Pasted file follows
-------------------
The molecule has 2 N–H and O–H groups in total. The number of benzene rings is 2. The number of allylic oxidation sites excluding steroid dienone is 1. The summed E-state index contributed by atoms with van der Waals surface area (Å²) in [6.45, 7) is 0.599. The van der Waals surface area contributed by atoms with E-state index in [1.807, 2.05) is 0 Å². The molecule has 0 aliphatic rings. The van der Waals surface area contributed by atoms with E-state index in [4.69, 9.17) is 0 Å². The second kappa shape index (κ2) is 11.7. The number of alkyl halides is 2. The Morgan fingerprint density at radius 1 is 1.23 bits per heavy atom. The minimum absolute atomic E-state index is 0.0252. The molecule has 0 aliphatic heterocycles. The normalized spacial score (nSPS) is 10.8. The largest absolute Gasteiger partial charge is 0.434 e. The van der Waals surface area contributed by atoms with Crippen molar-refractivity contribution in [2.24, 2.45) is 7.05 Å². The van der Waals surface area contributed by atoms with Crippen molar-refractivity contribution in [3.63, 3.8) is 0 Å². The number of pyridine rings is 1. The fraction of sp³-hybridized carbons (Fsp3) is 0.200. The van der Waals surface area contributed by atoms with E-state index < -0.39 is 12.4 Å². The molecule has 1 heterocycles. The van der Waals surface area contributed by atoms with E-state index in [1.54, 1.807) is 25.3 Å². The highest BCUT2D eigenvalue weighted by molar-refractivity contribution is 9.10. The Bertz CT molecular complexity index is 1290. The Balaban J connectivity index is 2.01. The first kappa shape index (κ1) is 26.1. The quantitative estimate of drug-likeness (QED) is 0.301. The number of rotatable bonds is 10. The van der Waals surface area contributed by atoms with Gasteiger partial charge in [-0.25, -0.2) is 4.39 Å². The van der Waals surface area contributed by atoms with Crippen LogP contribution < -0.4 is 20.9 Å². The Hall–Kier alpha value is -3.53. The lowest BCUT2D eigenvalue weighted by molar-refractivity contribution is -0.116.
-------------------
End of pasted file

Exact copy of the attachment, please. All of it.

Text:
The molecule has 2 N–H and O–H groups in total. The number of benzene rings is 2. The number of allylic oxidation sites excluding steroid dienone is 1. The summed E-state index contributed by atoms with van der Waals surface area (Å²) in [6.45, 7) is 0.599. The van der Waals surface area contributed by atoms with E-state index in [1.807, 2.05) is 0 Å². The molecule has 0 aliphatic rings. The van der Waals surface area contributed by atoms with E-state index in [4.69, 9.17) is 0 Å². The second kappa shape index (κ2) is 11.7. The number of alkyl halides is 2. The Morgan fingerprint density at radius 1 is 1.23 bits per heavy atom. The minimum absolute atomic E-state index is 0.0252. The molecule has 0 aliphatic heterocycles. The normalized spacial score (nSPS) is 10.8. The largest absolute Gasteiger partial charge is 0.434 e. The van der Waals surface area contributed by atoms with Crippen molar-refractivity contribution in [2.24, 2.45) is 7.05 Å². The van der Waals surface area contributed by atoms with Crippen molar-refractivity contribution in [3.63, 3.8) is 0 Å². The number of pyridine rings is 1. The fraction of sp³-hybridized carbons (Fsp3) is 0.200. The van der Waals surface area contributed by atoms with E-state index < -0.39 is 12.4 Å². The molecule has 1 heterocycles. The van der Waals surface area contributed by atoms with E-state index in [1.54, 1.807) is 25.3 Å². The highest BCUT2D eigenvalue weighted by molar-refractivity contribution is 9.10. The Bertz CT molecular complexity index is 1290. The Balaban J connectivity index is 2.01. The first kappa shape index (κ1) is 26.1. The quantitative estimate of drug-likeness (QED) is 0.301. The number of rotatable bonds is 10. The van der Waals surface area contributed by atoms with Gasteiger partial charge in [-0.25, -0.2) is 4.39 Å². The van der Waals surface area contributed by atoms with Crippen LogP contribution < -0.4 is 20.9 Å². The Hall–Kier alpha value is -3.53. The lowest BCUT2D eigenvalue weighted by molar-refractivity contribution is -0.116.